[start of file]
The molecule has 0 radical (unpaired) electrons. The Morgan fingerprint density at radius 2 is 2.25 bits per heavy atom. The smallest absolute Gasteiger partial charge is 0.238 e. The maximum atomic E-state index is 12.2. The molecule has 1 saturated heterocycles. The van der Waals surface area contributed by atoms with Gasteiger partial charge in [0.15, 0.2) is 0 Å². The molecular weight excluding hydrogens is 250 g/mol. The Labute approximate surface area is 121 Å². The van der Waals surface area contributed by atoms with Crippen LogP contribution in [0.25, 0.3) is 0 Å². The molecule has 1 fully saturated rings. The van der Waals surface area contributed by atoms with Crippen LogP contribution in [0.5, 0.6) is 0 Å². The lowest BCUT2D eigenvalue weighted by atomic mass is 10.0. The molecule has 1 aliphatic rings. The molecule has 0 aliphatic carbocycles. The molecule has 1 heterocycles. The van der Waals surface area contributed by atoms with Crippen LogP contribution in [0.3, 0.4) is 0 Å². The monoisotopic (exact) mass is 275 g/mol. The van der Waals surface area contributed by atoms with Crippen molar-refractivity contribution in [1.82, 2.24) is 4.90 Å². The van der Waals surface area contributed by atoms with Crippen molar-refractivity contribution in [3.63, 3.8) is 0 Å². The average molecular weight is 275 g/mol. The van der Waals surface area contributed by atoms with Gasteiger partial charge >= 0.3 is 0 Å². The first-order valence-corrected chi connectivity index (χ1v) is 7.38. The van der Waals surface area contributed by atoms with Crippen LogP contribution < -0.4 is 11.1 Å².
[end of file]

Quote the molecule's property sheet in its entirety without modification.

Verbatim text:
The molecule has 0 radical (unpaired) electrons. The Morgan fingerprint density at radius 2 is 2.25 bits per heavy atom. The smallest absolute Gasteiger partial charge is 0.238 e. The maximum atomic E-state index is 12.2. The molecule has 1 saturated heterocycles. The van der Waals surface area contributed by atoms with Gasteiger partial charge in [0.15, 0.2) is 0 Å². The molecular weight excluding hydrogens is 250 g/mol. The Labute approximate surface area is 121 Å². The van der Waals surface area contributed by atoms with Crippen LogP contribution in [0.25, 0.3) is 0 Å². The molecule has 1 fully saturated rings. The van der Waals surface area contributed by atoms with Crippen LogP contribution in [0.5, 0.6) is 0 Å². The lowest BCUT2D eigenvalue weighted by atomic mass is 10.0. The molecule has 1 aliphatic rings. The molecule has 0 aliphatic carbocycles. The molecule has 1 heterocycles. The van der Waals surface area contributed by atoms with Crippen LogP contribution in [0.3, 0.4) is 0 Å². The monoisotopic (exact) mass is 275 g/mol. The van der Waals surface area contributed by atoms with Crippen molar-refractivity contribution in [1.82, 2.24) is 4.90 Å². The van der Waals surface area contributed by atoms with Crippen molar-refractivity contribution in [3.63, 3.8) is 0 Å². The average molecular weight is 275 g/mol. The van der Waals surface area contributed by atoms with Gasteiger partial charge >= 0.3 is 0 Å². The first-order valence-corrected chi connectivity index (χ1v) is 7.38. The van der Waals surface area contributed by atoms with Crippen LogP contribution < -0.4 is 11.1 Å².